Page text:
>         Nothing -> sc
>         Just v  -> sc{scSelected = Just v}
>   where
>     viewState = scViewState sc
>     port      = viewStateViewPort viewState

invertViewPort “undoes” the rotation, translation and scaling applied by the ViewPort to the picture, so that we can map user input to the coordinates that scPoints refers to.

When the user releases the left mouse button and a vertex is selected, we deselect it:

> handleEvent (EventKey (MouseButton LeftButton) Up _ _) sc@Scene{scSelected = Just _} =
>     sc{scSelected = Nothing}

When the user moves the mouse and a vertex is selected, we move the vertex where the cursor is:

> handleEvent (EventMotion pos) sc@Scene{scPoints = pts, scSelected = Just v} =
>     sc{scPoints = Map.insert v (invertViewPort port pos) pts}
>  where
>    port = viewStateViewPort (scViewState sc)

When none of the above apply, we pass the event to the ViewState, which will handle the panning, rotating, and zooming.

> handleEvent ev sc =
>     sc{scViewState = updateViewStateWithEvent ev (scViewState sc)}

## Running

Finally, we put the code above to good use. We will use a sample graph to draw:

> -- Taken from <http://www.graphviz.org/Gallery/undirected/transparency.gv.txt>.
> sampleGraph :: [Edge]
> sampleGraph =
>     [(1,  30), (1,  40), (8,  46), (8,  16), (10, 25), (10, 19), (10, 33),
>      (12, 8 ), (12, 36), (12, 17), (13, 38), (13, 24), (24, 49), (24, 13),
>      (24, 47), (24, 12), (25, 27), (25, 12), (27, 12), (27, 14), (29, 10),
>      (29, 8 ), (30, 24), (30, 44), (38, 29), (38, 35), (2,  42), (2,  35),
>      (2,  11), (14, 18), (14, 24), (14, 38), (18, 49), (18, 47), (26, 41),
>      (26, 42), (31, 39), (31, 47), (31, 25), (37, 26), (37, 16), (39, 50),
>      (39, 14), (39, 18), (39, 47), (41, 31), (41, 8 ), (42, 44), (42, 29),
>      (44, 37), (44, 32), (3,  20), (3,  28), (6,  45), (6,  28), (9,  6 ),
>      (9,  16), (15, 16), (15, 48), (16, 50), (16, 32), (16, 39), (20, 33),
>      (33, 9 ), (33, 46), (33, 48), (45, 15), (4,  17), (4,  15), (4,  12),
>      (17, 21), (19, 35), (19, 15), (19, 43), (21, 19), (21, 50), (23, 36),
>      (34, 23), (34, 24), (35, 34), (35, 16), (35, 18), (36, 46), (5,  7 ),
>      (5,  36), (7,  32), (7,  11), (7,  14), (11, 40), (11, 50), (22, 46),
>      (28, 43), (28, 8 ), (32, 28), (32, 39), (32, 42), (40, 22), (40, 47),
>      (43, 11), (43, 17)
>     ]

Then an utility function fromEdges initialises a scene from a list of edges randomising the positions of the vertices in the initial window size:

> windowSize :: (Int, Int)
> windowSize = (640, 480)
>
> fromEdges :: StdGen -> [Edge] -> Scene
> fromEdges gen es =
>   where
>     vs = Set.fromList (concat [[v1, v2] | (v1, v2) <- es])
>
>     halfWidth  = fromIntegral (fst windowSize) / 2
>     halfHeight = fromIntegral (snd windowSize) / 2
>
>     addv v (sc, gen1) =
>         let (x, gen2) = randomR (-halfWidth,  halfWidth ) gen1
>             (y, gen3) = randomR (-halfHeight, halfHeight) gen2
>         in  (scAddVertex v (x, y) sc, gen3)

Finally, we use the play function provided by gloss to make everything work. The important arguments in play are the last two functions, which update the state of the world after a user event and after a time step, respectively. In our case handleEvent and updatePositions will do the job, our world being a Scene.

> sceneWindow :: Scene -> IO ()
> sceneWindow sc =
>     play (InWindow "Graph Drawing - ctrl + left mouse button to drag" windowSize (10, 10))
>          black 30 sc drawScene handleEvent updatePositions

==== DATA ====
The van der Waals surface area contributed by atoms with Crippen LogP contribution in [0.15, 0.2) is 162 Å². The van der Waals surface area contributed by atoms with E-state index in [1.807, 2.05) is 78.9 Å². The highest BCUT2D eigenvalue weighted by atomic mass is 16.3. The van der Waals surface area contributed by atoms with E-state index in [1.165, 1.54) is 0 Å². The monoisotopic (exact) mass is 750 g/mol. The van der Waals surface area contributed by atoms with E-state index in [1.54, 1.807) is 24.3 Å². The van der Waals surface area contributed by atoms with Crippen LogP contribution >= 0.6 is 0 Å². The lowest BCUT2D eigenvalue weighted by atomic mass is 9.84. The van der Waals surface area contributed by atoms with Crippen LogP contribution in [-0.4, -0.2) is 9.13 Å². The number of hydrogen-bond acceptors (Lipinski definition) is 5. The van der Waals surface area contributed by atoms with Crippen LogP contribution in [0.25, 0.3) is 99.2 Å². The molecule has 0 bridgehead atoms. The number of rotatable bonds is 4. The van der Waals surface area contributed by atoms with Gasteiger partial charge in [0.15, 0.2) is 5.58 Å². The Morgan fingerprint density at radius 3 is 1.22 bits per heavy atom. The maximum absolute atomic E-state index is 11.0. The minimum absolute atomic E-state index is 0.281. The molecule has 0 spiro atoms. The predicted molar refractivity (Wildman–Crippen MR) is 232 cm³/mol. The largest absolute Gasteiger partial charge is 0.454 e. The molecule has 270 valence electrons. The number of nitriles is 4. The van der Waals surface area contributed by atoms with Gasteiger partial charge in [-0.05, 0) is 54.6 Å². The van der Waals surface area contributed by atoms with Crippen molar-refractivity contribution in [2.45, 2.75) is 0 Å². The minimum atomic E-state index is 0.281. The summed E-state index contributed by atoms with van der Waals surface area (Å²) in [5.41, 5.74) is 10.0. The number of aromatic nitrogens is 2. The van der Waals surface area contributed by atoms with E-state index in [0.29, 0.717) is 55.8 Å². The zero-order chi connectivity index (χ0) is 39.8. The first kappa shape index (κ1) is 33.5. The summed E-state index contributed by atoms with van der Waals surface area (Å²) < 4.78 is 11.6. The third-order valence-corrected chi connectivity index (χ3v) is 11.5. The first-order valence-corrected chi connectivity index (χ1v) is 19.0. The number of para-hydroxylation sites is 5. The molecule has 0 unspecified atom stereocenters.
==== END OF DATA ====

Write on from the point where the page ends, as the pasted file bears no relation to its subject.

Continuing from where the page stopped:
Then all its left to do is to initialise the Scene and run sceneWindow.

> main :: IO ()
> main =
>     do gen <- getStdGen
>        sceneWindow (fromEdges gen sampleGraph)

## Improvements

The code provided is a good starting point for many improvements, here we give some suggestions.

• Performance

The code does not scale well for big graphs, for a number of reason.

• QuadTree/Voronoi diagram: Currently our algorithm is cubic: for each vertex we go over all the other vertices for the push forces and over all the neighbours for the pull forces.

It can be made much faster by approximating distant clusters of vertices to a single particle with higher charge. An easy way is to subdivide recursively the space into squares, a goal achievable by storing the graph in a QuadTree.3 Then squares that are far enough are deemed as one entity.4

A more precise but also more expensive way is to subdivide the space in a more irregular way depending on the disposition of the vertices, for example in what is called a Voronoi diagram.

• Arrays: Currently, once a graph is loaded, it stays the same forever. This considered, using Map is quite a waste: we can utilise a structure with much better performance to store the graph, such as an Array or a Vector. The best option would probably be an unboxed Vector.

• Functionality

• Weighed edges: We can easily adapt the algorithm to work with weighed edges by adjusting the stiffness of each edge depending on the weigh. For example if the weigh represents the distance between two connected nodes, the stiffness will be inversely proportional to the weigh, so that closer vertices will indeed end up being closer.

• Generating graphs: Generating realistic graphs is an interesting and useful challenge. It turns out that many real networks, such as friendships and the web, share certain characteristics. Such networks are known as small-world networks, and various algorithms to generate them are available.

• 3D: The algorithm can be trivially extended to the 3rd dimension—in fact given the right Num instances it will work in automatically, and with some type class trickery in any dimension.

The hard part would be drawing the graph, since gloss does not go beyond 2 dimensions, and raw OpenGL is so much uglier.

• dot files: The program could be enhanced with a parser for dot or similar format, so that experiments could be ran on existing graphs.

If you implement any of the above in a nice way, let me know!